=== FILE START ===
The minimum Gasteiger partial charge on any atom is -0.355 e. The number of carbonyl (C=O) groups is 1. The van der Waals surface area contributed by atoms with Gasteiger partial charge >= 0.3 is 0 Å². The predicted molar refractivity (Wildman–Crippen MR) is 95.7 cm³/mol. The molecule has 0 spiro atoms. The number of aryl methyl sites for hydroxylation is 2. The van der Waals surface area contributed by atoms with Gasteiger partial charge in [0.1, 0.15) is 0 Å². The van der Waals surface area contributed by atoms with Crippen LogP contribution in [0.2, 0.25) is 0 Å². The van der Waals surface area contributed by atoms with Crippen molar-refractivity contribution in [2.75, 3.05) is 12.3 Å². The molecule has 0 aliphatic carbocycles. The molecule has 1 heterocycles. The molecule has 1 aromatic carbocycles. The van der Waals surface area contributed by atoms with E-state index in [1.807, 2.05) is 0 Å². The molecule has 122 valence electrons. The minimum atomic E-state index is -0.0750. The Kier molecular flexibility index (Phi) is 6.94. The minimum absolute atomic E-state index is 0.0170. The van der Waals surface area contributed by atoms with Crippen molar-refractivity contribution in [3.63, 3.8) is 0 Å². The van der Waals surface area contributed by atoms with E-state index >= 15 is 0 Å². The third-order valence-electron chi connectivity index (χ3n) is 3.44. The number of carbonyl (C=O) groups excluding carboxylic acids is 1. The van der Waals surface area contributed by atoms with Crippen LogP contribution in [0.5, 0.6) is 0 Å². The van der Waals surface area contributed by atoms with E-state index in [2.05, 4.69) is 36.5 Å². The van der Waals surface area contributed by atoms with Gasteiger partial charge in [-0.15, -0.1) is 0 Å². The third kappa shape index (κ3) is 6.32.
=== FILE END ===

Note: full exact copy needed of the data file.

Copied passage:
The minimum Gasteiger partial charge on any atom is -0.355 e. The number of carbonyl (C=O) groups is 1. The van der Waals surface area contributed by atoms with Gasteiger partial charge >= 0.3 is 0 Å². The predicted molar refractivity (Wildman–Crippen MR) is 95.7 cm³/mol. The molecule has 0 spiro atoms. The number of aryl methyl sites for hydroxylation is 2. The van der Waals surface area contributed by atoms with Gasteiger partial charge in [0.1, 0.15) is 0 Å². The van der Waals surface area contributed by atoms with Crippen LogP contribution in [0.2, 0.25) is 0 Å². The van der Waals surface area contributed by atoms with Crippen molar-refractivity contribution in [2.75, 3.05) is 12.3 Å². The molecule has 0 aliphatic carbocycles. The molecule has 1 heterocycles. The molecule has 1 aromatic carbocycles. The van der Waals surface area contributed by atoms with E-state index in [1.807, 2.05) is 0 Å². The molecule has 122 valence electrons. The minimum atomic E-state index is -0.0750. The Kier molecular flexibility index (Phi) is 6.94. The minimum absolute atomic E-state index is 0.0170. The van der Waals surface area contributed by atoms with Crippen molar-refractivity contribution in [3.63, 3.8) is 0 Å². The van der Waals surface area contributed by atoms with E-state index >= 15 is 0 Å². The third-order valence-electron chi connectivity index (χ3n) is 3.44. The number of carbonyl (C=O) groups excluding carboxylic acids is 1. The van der Waals surface area contributed by atoms with Crippen LogP contribution in [0.5, 0.6) is 0 Å². The van der Waals surface area contributed by atoms with E-state index in [2.05, 4.69) is 36.5 Å². The van der Waals surface area contributed by atoms with Gasteiger partial charge in [-0.15, -0.1) is 0 Å². The third kappa shape index (κ3) is 6.32.